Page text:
So how do we pick up and run with the command to share Christianity with others? Let’s have a look at what St Joseph did: In verse 20 he listened to God, as he reassuringly told him not to be afraid. So what was St Joseph so afraid of? He clearly loved his wife- to- be, Mary, as otherwise he wouldn’t have thought twice about behaving like a tabloid journalist and publicly shaming her fall from grace; perhaps, like all of us, he was simply worried about what people might say about him. It doesn’t matter that this account was written in a different culture, many centuries ago...people or people, and nobody enjoys being ridiculed or setting themselves up for a lifetime of uncertainty; but at the end of the day, as many of us know just like St Joseph, when God sets us on a mission he never abandons us.

And so, with a mixture of emotions, St Joseph embarks upon his God-given calling to support his heavily pregnant wife- to -be. Scripture doesn’t see the need to share with us how St Joseph must have been feeling inside as he begins this next chapter of his life. Did his family disown him? Did his work colleagues and friends make fun of him behind his back? Who knows...but what St Matthew does tell us is that St Joseph had the courage and humility to accept God’s invitation. He was willing to put his initial plans to one side and, regardless of the personal cost, he freely invites God to be in full control of his and his family’s destiny.  Although none of us sitting here this morning have been called to physically support St Mary within the setting of a marital home, God has a longing that we too might be willing to prayerfully listen, accept and respond to his request to play our part in making Christ’s salvation known, not just over this festive season but in the months and years ahead. Now thankfully, we are all unique and therefore God isn’t going to call us to service him and his church in exactly the same way. It’s also worthwhile remembering that St Joseph’s call came at a time when he thought he had his whole life all mapped out. So, perhaps when we get a moment, we might think about praying to St Joseph this Christmas and asking him to discern how God truly wants us to fulfil his desire for us. Are we being steered towards ordination, parenthood or a relationship, or a variety of equally important ministries? One thing is certain: just like St Joseph found out, life with God in the driving seat is full of surprises – which is why being a Christian is so much fun.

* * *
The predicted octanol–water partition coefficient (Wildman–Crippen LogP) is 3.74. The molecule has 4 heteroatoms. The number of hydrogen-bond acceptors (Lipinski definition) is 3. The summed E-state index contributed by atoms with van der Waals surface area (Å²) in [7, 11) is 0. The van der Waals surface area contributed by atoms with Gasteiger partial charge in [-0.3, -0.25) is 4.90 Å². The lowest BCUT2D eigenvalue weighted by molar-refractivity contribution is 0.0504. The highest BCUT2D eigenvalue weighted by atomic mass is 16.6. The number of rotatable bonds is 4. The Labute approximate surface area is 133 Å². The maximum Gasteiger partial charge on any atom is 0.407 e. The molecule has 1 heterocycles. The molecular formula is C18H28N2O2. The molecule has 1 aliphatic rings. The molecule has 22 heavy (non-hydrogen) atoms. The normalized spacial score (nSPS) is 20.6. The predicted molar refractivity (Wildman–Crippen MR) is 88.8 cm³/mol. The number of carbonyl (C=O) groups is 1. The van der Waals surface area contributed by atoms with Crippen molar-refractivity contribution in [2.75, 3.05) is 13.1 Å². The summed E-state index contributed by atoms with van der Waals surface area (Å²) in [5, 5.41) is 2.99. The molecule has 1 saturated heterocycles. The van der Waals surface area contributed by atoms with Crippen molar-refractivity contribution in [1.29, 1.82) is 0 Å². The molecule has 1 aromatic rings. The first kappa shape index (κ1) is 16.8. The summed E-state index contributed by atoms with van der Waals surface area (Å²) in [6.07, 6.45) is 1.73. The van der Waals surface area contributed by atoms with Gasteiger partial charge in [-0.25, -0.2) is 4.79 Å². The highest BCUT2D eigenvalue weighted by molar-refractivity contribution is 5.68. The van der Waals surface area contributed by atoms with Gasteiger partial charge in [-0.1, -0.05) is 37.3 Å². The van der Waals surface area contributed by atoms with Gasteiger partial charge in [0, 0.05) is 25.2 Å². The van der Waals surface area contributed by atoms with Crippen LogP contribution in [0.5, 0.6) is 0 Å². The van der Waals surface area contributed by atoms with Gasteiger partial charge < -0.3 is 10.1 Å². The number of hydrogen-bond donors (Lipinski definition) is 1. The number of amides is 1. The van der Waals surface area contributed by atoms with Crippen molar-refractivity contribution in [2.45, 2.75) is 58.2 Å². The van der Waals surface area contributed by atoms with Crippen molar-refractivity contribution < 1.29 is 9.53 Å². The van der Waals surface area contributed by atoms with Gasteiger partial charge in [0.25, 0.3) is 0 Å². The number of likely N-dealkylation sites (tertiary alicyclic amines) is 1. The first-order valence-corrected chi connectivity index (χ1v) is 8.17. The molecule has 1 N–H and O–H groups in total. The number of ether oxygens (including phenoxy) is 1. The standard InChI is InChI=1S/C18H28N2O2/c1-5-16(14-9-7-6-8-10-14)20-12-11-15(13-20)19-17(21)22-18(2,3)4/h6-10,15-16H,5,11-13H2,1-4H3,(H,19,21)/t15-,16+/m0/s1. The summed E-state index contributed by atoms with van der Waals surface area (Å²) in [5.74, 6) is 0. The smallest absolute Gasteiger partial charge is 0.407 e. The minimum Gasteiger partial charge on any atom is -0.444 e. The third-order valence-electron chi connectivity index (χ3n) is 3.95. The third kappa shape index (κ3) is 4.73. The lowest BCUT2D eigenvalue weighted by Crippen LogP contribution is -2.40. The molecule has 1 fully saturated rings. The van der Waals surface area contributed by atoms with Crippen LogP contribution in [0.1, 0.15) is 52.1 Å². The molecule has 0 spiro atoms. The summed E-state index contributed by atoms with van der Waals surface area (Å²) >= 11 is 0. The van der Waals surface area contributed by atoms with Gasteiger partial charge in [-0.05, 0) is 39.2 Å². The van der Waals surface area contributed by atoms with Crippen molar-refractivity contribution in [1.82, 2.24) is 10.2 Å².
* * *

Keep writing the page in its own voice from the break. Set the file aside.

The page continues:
SUMMARY

  1. Names of places and people are more than simply words, but conjure up meanings and associations that take us deeper into reality. Emmanuel is not just a name but carries promise of “God is with us” deep in its heart.

  2. God’s engagement with creation is full and fleshly. God gets “down and dirty” with us and is not shamed by it. Nor should we be.

  3. Our healing comes when we are part of that community with God which looks to embrace others and does not discriminate.